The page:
Japan may have a new leader by the end of the month, its sixth in five years, newspapers said Wednesday, as embattled Prime Minister Naoto Kan signalled he would resign soon.
Kan, who took office in June last year, is under intense pressure from the conservative opposition and some members of his own party to step down over his handling of the March 11 quake, tsunami and nuclear disasters.
Support for his cabinet has fallen to around 15 percent, the lowest level since his centre-left party took power almost two years ago, when it ended a half-century conservative reign in a landslide election.
Kan, 64, promised weeks ago that he would step aside once three laws are passed -- an extra budget for disaster reconstruction, a bill to help finance it with new bonds, and a law to promote renewable energy.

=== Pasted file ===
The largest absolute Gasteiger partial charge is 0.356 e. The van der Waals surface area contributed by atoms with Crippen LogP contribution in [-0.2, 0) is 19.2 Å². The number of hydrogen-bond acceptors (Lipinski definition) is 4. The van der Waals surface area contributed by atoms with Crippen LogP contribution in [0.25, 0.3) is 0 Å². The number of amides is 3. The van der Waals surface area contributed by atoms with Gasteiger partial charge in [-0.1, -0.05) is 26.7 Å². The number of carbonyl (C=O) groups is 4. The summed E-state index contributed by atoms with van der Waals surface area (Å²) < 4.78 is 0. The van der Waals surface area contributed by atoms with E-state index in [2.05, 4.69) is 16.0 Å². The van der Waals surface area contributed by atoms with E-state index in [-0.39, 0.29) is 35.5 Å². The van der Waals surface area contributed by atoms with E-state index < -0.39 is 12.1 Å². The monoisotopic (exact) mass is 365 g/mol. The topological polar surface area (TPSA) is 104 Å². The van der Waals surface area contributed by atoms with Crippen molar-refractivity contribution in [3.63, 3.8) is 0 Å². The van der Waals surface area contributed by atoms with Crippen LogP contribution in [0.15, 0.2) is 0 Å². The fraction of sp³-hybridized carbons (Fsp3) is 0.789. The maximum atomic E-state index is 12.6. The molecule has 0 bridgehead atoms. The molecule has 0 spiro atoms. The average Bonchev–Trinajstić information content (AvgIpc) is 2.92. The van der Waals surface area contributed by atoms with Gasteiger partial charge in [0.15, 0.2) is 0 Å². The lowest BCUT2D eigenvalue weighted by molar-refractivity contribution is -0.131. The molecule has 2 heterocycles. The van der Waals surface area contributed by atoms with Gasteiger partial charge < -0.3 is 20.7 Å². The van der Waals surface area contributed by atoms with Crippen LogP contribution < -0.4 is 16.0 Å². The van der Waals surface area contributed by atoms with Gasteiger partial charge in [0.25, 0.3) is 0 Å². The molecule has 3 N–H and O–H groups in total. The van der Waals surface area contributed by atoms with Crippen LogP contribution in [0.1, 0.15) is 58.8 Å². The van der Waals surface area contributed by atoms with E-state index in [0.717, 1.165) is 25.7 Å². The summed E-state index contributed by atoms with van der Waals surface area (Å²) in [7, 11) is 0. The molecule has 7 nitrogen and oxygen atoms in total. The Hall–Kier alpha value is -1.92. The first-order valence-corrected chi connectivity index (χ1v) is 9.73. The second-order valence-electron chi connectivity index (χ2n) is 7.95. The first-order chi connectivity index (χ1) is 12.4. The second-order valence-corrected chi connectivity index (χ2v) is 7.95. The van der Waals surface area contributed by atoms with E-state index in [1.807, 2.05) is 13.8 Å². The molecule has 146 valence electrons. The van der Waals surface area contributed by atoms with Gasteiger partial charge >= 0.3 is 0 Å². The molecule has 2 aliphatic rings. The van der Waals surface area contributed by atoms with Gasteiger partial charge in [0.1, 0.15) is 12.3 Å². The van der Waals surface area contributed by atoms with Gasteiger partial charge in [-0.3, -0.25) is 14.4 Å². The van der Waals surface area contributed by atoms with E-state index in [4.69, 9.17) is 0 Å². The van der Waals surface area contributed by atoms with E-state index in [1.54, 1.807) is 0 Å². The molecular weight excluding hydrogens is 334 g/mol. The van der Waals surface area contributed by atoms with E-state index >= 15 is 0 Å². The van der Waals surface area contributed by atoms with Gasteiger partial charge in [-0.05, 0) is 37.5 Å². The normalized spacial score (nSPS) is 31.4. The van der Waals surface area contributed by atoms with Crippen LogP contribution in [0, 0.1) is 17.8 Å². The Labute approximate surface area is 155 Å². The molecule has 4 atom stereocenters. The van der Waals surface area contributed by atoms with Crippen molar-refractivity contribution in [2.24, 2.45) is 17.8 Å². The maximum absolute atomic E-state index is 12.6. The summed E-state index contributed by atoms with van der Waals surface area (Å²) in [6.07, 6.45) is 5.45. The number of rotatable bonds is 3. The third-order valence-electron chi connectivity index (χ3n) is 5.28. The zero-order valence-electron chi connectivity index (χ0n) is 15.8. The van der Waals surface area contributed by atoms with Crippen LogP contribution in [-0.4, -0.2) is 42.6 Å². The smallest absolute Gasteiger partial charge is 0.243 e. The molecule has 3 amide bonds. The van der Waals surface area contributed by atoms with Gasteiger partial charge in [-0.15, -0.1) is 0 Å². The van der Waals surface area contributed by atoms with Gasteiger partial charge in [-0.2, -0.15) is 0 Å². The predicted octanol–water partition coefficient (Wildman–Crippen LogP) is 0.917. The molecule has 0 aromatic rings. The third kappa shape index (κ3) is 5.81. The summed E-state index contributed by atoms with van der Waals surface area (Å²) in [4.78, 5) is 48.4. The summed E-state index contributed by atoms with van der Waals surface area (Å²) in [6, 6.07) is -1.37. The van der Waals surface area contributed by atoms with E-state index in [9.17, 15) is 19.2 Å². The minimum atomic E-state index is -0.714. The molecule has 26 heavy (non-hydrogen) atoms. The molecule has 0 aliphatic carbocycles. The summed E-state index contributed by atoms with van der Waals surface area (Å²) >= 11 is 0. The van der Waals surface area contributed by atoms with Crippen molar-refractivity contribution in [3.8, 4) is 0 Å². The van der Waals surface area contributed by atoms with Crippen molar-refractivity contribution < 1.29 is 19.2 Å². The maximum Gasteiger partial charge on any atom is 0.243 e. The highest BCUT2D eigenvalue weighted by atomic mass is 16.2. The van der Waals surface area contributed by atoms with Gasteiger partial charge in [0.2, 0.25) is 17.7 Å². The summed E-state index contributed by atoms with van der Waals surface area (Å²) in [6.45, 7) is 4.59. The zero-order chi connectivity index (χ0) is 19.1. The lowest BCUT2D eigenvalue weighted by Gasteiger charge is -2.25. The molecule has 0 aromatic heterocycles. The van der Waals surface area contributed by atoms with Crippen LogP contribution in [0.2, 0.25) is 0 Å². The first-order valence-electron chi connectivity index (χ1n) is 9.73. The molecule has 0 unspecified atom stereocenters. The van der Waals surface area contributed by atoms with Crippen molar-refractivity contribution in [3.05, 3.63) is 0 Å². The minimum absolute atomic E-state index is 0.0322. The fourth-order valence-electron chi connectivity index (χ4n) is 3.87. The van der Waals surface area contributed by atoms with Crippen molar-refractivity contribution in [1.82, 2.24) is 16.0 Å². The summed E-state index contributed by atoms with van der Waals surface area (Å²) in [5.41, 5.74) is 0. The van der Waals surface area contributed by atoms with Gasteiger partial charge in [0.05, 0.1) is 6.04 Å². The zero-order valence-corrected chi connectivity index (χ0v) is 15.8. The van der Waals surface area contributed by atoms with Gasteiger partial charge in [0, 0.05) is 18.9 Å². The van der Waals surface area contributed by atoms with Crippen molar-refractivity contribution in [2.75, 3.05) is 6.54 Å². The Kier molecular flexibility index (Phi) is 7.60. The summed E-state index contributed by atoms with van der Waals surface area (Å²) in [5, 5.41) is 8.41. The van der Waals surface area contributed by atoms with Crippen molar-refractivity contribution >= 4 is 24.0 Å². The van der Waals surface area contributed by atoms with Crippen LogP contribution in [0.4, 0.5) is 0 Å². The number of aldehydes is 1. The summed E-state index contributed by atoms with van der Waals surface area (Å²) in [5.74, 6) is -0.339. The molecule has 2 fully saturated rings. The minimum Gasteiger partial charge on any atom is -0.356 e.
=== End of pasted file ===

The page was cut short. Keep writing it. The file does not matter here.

The supplementary budget bill was enacted last month, and the two major parties have agreed this week to also pass the other two bills by August 26, paving the way for Kan to leave the scene.
Kan signalled on Wednesday that he plans to stick by his pledge when the bills are passed, telling lawmakers in the Diet: "I would like to implement firmly what I have said after they are enacted."
Senior officials of his Democratic Party of Japan (DPJ) have been pushing ahead with plans to replace Kan as party leader and therefore as Japan's premier, the Nikkei financial daily said.
"The possibility that the prime minister will resign by the end of the month has grown," said the newspaper, while the Mainichi daily also said that top DPJ officials aim to designate a new prime minister this month.
The Nikkei quoted an unnamed cabinet minister as saying that "one idea is to hold a leadership election on August 28".
Japanese media have mentioned Finance Minister Yoshihiko Noda as a leading candidate for the top job.
Sumio Mabuchi, who was transport minister when Japan was embroiled last year in a bitter territorial island row with China, is also seen as a possible candidate.
Public opinion polls have favoured the former high-profile foreign minister Seiji Maehara, but he has not yet voiced clear intentions.